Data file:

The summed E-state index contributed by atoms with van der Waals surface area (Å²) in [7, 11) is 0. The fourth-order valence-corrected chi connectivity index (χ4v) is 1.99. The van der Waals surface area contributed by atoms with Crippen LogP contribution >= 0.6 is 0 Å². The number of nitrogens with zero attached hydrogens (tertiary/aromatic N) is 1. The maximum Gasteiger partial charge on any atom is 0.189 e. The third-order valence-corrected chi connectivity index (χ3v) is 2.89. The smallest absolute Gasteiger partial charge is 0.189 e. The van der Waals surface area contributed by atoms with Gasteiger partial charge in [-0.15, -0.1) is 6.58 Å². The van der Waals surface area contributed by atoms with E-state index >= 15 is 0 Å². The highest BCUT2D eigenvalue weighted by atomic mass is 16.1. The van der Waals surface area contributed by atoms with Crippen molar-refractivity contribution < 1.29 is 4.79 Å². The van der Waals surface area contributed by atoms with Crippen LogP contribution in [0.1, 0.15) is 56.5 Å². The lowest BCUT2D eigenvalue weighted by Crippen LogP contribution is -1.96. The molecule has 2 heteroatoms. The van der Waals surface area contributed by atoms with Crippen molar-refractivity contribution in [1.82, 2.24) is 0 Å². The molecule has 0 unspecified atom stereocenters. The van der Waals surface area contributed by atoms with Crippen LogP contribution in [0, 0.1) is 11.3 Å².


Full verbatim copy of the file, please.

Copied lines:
The summed E-state index contributed by atoms with van der Waals surface area (Å²) in [7, 11) is 0. The fourth-order valence-corrected chi connectivity index (χ4v) is 1.99. The van der Waals surface area contributed by atoms with Crippen LogP contribution >= 0.6 is 0 Å². The number of nitrogens with zero attached hydrogens (tertiary/aromatic N) is 1. The maximum Gasteiger partial charge on any atom is 0.189 e. The third-order valence-corrected chi connectivity index (χ3v) is 2.89. The smallest absolute Gasteiger partial charge is 0.189 e. The van der Waals surface area contributed by atoms with Gasteiger partial charge in [-0.15, -0.1) is 6.58 Å². The van der Waals surface area contributed by atoms with E-state index >= 15 is 0 Å². The highest BCUT2D eigenvalue weighted by atomic mass is 16.1. The van der Waals surface area contributed by atoms with Crippen molar-refractivity contribution < 1.29 is 4.79 Å². The van der Waals surface area contributed by atoms with Crippen LogP contribution in [0.1, 0.15) is 56.5 Å². The lowest BCUT2D eigenvalue weighted by Crippen LogP contribution is -1.96. The molecule has 2 heteroatoms. The van der Waals surface area contributed by atoms with Crippen molar-refractivity contribution in [1.82, 2.24) is 0 Å². The molecule has 0 unspecified atom stereocenters. The van der Waals surface area contributed by atoms with Crippen LogP contribution in [0, 0.1) is 11.3 Å².